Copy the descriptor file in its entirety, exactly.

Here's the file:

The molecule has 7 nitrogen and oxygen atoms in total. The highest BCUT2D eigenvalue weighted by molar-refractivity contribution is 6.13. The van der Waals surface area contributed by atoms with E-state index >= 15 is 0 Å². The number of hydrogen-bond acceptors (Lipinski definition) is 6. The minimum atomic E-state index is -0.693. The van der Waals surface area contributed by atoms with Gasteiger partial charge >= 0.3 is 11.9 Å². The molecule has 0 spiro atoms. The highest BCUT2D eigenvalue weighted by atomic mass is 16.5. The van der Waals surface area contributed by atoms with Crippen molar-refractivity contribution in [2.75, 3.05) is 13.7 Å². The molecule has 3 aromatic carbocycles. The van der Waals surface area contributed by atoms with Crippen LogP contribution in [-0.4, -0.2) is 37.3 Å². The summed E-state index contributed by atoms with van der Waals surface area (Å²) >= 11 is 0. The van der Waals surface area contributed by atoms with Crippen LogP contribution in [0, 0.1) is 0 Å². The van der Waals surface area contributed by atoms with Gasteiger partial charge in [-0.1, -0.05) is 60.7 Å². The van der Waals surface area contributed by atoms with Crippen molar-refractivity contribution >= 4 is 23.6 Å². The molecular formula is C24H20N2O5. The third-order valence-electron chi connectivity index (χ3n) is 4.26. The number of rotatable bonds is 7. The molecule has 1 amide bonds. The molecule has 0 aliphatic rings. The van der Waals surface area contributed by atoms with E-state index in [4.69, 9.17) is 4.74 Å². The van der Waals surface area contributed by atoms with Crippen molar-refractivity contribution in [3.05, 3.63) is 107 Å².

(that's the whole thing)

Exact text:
The molecule has 7 nitrogen and oxygen atoms in total. The highest BCUT2D eigenvalue weighted by molar-refractivity contribution is 6.13. The van der Waals surface area contributed by atoms with E-state index >= 15 is 0 Å². The number of hydrogen-bond acceptors (Lipinski definition) is 6. The minimum atomic E-state index is -0.693. The van der Waals surface area contributed by atoms with Gasteiger partial charge >= 0.3 is 11.9 Å². The molecule has 0 spiro atoms. The highest BCUT2D eigenvalue weighted by atomic mass is 16.5. The van der Waals surface area contributed by atoms with Crippen molar-refractivity contribution in [2.75, 3.05) is 13.7 Å². The molecule has 3 aromatic carbocycles. The van der Waals surface area contributed by atoms with Crippen LogP contribution in [-0.4, -0.2) is 37.3 Å². The summed E-state index contributed by atoms with van der Waals surface area (Å²) >= 11 is 0. The van der Waals surface area contributed by atoms with Crippen LogP contribution in [0, 0.1) is 0 Å². The van der Waals surface area contributed by atoms with Gasteiger partial charge in [-0.1, -0.05) is 60.7 Å². The van der Waals surface area contributed by atoms with Crippen molar-refractivity contribution >= 4 is 23.6 Å². The molecular formula is C24H20N2O5. The third-order valence-electron chi connectivity index (χ3n) is 4.26. The number of rotatable bonds is 7. The molecule has 1 amide bonds. The molecule has 0 aliphatic rings. The van der Waals surface area contributed by atoms with E-state index in [4.69, 9.17) is 4.74 Å². The van der Waals surface area contributed by atoms with Crippen molar-refractivity contribution in [3.05, 3.63) is 107 Å².